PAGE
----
Clips & Pix: Stevie Ray Vaughan/Tin Pan Alley

Stevie Ray Vaughan was one of the greatest blues rock guitarists who ever walked on the surface of the planet. Tin Pan Alley is one of my favorite Vaughan renditions and perhaps the coolest slow blues I know.

The above clip of Vaughan and his backing band Double Trouble was captured during an August 1984 open air festival at Lorelei, a famous steep slate rock in Germany on the bank of the river Rhine. The festival was conducted as part of Rockpalast, a well-known long-running German music TV program and concert series I previously covered here.

According to Wikipedia, Tin Pan Alley was originally credited to Robert Geddins; later credit was given to James Reed. Vaughan recorded the tune for his excellent second studio album Couldn’t Stand The Weather, released in May 1984.

While this live take is busier and more aggressive than the studio version, and I generally think less is more when it comes to the blues, it still gives me goose bumps, and I just find it amazing to watch. It’s also not a coincidence I’m featuring the song.

After more than 25 years since my band days as a bassist, I decided to buy an electric bass guitar and a small amp (both for house use and nothing fancy). My first experience playing with other guys was in a blues band, and Tin Pan Alley was one of the first songs I learned on the bass after I had joined them. I’ve always thought the bass part on this track is really cool. As such, I was happy I still know how to play it, though it’s definitely gonna take time to get comfortable again with the instrument.

Sources: Wikipedia, Rockpalast website, YouTube

11 thoughts on “Clips & Pix: Stevie Ray Vaughan/Tin Pan Alley”

  1. Ich hatte mir 1983 das Debüt-Album gekauft und war damals beeindruckt von Stevie Ray Vaughan’s Gitarrenspiel. Natürlich sind, ausser dem Stil der Band und dem Spiel des Leaders, die Songs nicht wirklich eigenständig. Es werden immer dieselben Bluesphrasen nur neu zitiert, dies aber in einer Intension, die zu diesem Zeitpunkt ihresgleichen suchte. Leider ist Stevie Ray Vaughan 1990 bei einem Hubschrauberabsturz ums Leben gekommen. Was wäre wohl, wenn er heute noch leben würde?

    Liked by 1 person

    1. Es ist schon der schiere Wahnsinn, wenn man sich überlegt, wie viele herausragende Musikkünstler durch Unfälle frühzeitig ums Leben gekommen sind: Buddy Hollie, Otis Redding, Duane Allman, Ronnie Van Zant, Stevie Ray Vaughn. Wenn man dann noch diejenigen wie Jimi Hendrix, Janis Joplin oder Jim Morrison hinzugefügt, die Aufgrund von Drogenkonsum jung gestorben sind, wird das Bild noch trübseliger.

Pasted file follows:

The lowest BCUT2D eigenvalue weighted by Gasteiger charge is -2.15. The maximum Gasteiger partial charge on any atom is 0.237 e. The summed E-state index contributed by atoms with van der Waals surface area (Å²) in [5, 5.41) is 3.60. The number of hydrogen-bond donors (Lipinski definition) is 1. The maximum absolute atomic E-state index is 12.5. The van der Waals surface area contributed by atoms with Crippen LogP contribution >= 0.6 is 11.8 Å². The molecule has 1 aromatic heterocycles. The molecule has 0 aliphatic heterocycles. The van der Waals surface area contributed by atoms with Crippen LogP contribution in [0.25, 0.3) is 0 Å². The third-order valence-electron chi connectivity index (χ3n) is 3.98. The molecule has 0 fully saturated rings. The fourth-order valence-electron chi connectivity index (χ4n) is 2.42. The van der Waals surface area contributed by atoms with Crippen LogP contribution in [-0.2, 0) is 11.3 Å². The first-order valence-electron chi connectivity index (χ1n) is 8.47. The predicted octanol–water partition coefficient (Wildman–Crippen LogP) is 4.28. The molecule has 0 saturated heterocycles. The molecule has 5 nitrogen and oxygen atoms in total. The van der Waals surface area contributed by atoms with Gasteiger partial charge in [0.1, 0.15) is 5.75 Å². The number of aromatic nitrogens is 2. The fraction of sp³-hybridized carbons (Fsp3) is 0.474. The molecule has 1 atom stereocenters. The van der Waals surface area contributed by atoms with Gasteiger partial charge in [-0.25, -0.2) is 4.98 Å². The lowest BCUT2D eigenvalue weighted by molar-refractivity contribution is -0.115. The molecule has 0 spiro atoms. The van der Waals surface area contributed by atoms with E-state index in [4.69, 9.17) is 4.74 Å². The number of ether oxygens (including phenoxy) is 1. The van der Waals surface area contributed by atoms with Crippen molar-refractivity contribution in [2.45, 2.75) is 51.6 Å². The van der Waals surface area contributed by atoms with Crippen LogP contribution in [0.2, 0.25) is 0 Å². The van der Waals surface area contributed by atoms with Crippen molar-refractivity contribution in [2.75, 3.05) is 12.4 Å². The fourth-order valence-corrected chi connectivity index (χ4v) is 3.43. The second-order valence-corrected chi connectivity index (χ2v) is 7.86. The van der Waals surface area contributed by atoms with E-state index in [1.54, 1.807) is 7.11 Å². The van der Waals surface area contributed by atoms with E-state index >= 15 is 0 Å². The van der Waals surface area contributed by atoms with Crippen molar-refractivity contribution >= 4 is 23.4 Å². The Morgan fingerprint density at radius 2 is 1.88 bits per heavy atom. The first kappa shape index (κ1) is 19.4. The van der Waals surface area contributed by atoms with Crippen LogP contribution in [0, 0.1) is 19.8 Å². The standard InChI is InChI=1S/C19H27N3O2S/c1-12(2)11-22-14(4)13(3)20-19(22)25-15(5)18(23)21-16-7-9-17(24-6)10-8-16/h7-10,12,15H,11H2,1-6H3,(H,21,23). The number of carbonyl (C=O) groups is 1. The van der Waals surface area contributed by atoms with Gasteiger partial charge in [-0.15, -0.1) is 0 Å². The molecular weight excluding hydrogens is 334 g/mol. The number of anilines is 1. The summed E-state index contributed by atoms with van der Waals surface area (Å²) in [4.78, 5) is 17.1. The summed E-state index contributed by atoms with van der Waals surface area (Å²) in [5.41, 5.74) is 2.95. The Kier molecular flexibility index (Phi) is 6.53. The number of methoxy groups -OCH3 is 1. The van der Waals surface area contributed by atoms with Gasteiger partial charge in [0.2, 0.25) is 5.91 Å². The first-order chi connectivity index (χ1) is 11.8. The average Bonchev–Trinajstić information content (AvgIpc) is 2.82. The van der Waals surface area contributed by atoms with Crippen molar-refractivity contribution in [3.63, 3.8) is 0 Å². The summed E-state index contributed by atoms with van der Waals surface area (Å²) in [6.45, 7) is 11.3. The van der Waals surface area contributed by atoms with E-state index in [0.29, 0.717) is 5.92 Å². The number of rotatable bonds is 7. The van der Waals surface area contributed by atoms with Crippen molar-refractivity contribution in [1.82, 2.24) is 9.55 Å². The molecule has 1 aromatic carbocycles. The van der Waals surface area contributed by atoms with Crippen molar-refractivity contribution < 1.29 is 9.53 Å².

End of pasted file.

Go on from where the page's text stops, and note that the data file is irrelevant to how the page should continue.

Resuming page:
Liked by 1 person

      1. Hoffen wir es, solange sie es noch bringen!😀

        Insbesondere über Charlie Watts mache ich mir etwas Sorgen. Zum Zeitpunkt meines Rolling Stones Konzerts, was für Juni auf dem Programm steht, wird er 78 Jahre alt sein.

        Wohingegen andere Künstler wie Buddy Guy (82) und John Mayall (85) zeigen, muß fortgeschrittenes Alter nicht unbedingt ein Hindernis sein. Doch Watts sieht mir mittlerweile doch sehr gebrechlich aus!

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      2. Charlie Watts hätte wohl nichts gegen Rente, aber er möchte auch, dass es keine Animositäten gibt. Der 85-jährige John Mayall ist immer noch engagiert. Mit wem hat er nicht schon gespielt, wieviele hat er nicht schon zusammengetrommelt.

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  2. Great tune. Not too many people could play blues with his passion and virtuosity. I have an SRV series planned for sometime this year. Probably won’t be any surprises in it but worth taking a look back at his life and career.

    Liked by 1 person

  3. He was truly special, huh? A unique talent… one of those that only comes along once every now and again… I haven’t heard anything like it.

    Liked by 1 person

  4. Just the opening and you know you’re in for a ride. Great choice. I never get tired of hearing him and I never take for granted how good and unique he was. What a great cut. I had to listen to the whole thing. He turned that outside venue into a intimate bar.

    Liked by 1 person

    1. SVR was a superb guitarist, no question, and this a great rendition.

      That being said, from strictly a music perspective, I like the studio version even better. But from a visual point of view, it’s more fun to see maestro at work live rather than looking at an album cover!

      Liked by 1 person

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